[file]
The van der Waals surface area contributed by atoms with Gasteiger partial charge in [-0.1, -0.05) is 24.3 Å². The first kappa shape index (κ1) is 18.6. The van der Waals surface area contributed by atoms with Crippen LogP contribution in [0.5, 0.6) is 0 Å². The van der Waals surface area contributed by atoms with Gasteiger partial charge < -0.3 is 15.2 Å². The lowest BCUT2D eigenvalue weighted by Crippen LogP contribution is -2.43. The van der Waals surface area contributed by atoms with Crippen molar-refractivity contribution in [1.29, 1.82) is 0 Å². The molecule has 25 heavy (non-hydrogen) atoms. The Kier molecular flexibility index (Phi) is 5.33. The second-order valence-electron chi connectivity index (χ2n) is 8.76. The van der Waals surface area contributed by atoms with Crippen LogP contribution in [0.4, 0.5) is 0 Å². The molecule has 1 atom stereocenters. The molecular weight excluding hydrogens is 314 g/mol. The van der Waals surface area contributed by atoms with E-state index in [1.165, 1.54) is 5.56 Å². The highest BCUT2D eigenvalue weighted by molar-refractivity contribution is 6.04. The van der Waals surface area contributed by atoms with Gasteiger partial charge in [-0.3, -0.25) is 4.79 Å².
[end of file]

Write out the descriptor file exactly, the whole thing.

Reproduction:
The van der Waals surface area contributed by atoms with Gasteiger partial charge in [-0.1, -0.05) is 24.3 Å². The first kappa shape index (κ1) is 18.6. The van der Waals surface area contributed by atoms with Crippen LogP contribution in [0.5, 0.6) is 0 Å². The van der Waals surface area contributed by atoms with Gasteiger partial charge < -0.3 is 15.2 Å². The lowest BCUT2D eigenvalue weighted by Crippen LogP contribution is -2.43. The van der Waals surface area contributed by atoms with Crippen molar-refractivity contribution in [1.29, 1.82) is 0 Å². The molecule has 25 heavy (non-hydrogen) atoms. The Kier molecular flexibility index (Phi) is 5.33. The second-order valence-electron chi connectivity index (χ2n) is 8.76. The van der Waals surface area contributed by atoms with Crippen LogP contribution in [0.4, 0.5) is 0 Å². The molecule has 1 atom stereocenters. The molecular weight excluding hydrogens is 314 g/mol. The van der Waals surface area contributed by atoms with E-state index in [1.165, 1.54) is 5.56 Å². The highest BCUT2D eigenvalue weighted by molar-refractivity contribution is 6.04. The van der Waals surface area contributed by atoms with Gasteiger partial charge in [-0.3, -0.25) is 4.79 Å².